Chair, New Zealand Institute of International Affairs, Wellington Branch;
Chair, New Zealand Committee of PECC;
Former alternate New Zealand member of the APEC Business Council.
The swirls and eddies currently sweeping across the Asia–Pacific region's geopolitical and economic landscape do not offer a promising setting for the review of any regional agency, even one as long-established, and soon to enter its fourth decade, as the institution known as 'Asia–Pacific Economic Cooperation'. APEC has recently been described as the 'premier economic forum'1 for promoting regional growth and integration and 'a global leader in addressing pressing problems'. The 21 APEC member economies, including New Zealand, are home to 40 per cent of the world's population and account for around 60 per cent of global production.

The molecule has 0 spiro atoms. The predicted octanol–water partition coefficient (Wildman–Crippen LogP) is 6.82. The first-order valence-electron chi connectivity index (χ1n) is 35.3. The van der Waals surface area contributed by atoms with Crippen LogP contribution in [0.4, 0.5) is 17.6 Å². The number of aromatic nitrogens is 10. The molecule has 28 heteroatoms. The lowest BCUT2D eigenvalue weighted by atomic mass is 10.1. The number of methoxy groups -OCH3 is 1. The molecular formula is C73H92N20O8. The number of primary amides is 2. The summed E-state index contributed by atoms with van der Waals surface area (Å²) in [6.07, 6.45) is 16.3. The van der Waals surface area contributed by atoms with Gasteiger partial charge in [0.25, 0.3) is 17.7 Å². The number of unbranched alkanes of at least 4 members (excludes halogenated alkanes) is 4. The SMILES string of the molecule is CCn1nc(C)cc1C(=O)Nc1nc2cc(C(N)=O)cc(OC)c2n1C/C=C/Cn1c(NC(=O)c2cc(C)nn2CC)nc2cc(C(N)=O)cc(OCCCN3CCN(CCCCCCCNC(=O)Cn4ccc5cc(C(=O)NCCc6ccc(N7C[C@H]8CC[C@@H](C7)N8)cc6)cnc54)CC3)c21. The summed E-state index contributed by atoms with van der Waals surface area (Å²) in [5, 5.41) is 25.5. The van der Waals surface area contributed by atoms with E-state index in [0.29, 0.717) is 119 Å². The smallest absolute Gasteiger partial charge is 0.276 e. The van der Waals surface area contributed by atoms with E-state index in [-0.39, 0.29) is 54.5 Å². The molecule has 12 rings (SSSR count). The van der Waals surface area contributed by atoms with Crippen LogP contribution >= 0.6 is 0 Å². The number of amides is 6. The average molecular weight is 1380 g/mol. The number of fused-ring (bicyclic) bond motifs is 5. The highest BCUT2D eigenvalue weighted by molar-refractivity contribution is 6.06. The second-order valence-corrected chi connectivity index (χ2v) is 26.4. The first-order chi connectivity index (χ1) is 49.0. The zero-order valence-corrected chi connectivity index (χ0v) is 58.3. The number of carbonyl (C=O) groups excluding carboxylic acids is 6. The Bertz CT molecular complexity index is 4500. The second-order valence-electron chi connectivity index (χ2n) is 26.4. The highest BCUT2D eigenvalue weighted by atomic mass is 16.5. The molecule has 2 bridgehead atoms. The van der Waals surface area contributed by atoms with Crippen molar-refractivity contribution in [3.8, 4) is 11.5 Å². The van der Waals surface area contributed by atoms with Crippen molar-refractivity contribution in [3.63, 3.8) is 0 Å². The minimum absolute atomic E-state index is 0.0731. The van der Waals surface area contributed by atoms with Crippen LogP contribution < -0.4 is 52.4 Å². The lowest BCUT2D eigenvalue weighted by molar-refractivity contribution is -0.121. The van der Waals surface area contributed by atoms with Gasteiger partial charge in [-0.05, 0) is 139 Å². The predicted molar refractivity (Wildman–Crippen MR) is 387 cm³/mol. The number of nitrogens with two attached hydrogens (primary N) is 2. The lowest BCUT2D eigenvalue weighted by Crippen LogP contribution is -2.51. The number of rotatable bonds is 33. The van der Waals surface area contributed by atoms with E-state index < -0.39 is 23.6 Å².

Seemingly undeterred by the regional volatility, APEC leaders have launched a major project to chart APEC's forward path and identify its place in regional economic architecture beyond 2020. The 30th anniversary will be a significant one for APEC; 2020 will be notable, too, because it was the target date which APEC set, in 1994 in the 'Bogor Goals', for full realisation throughout the region of the vision of 'free and open trade and investment'.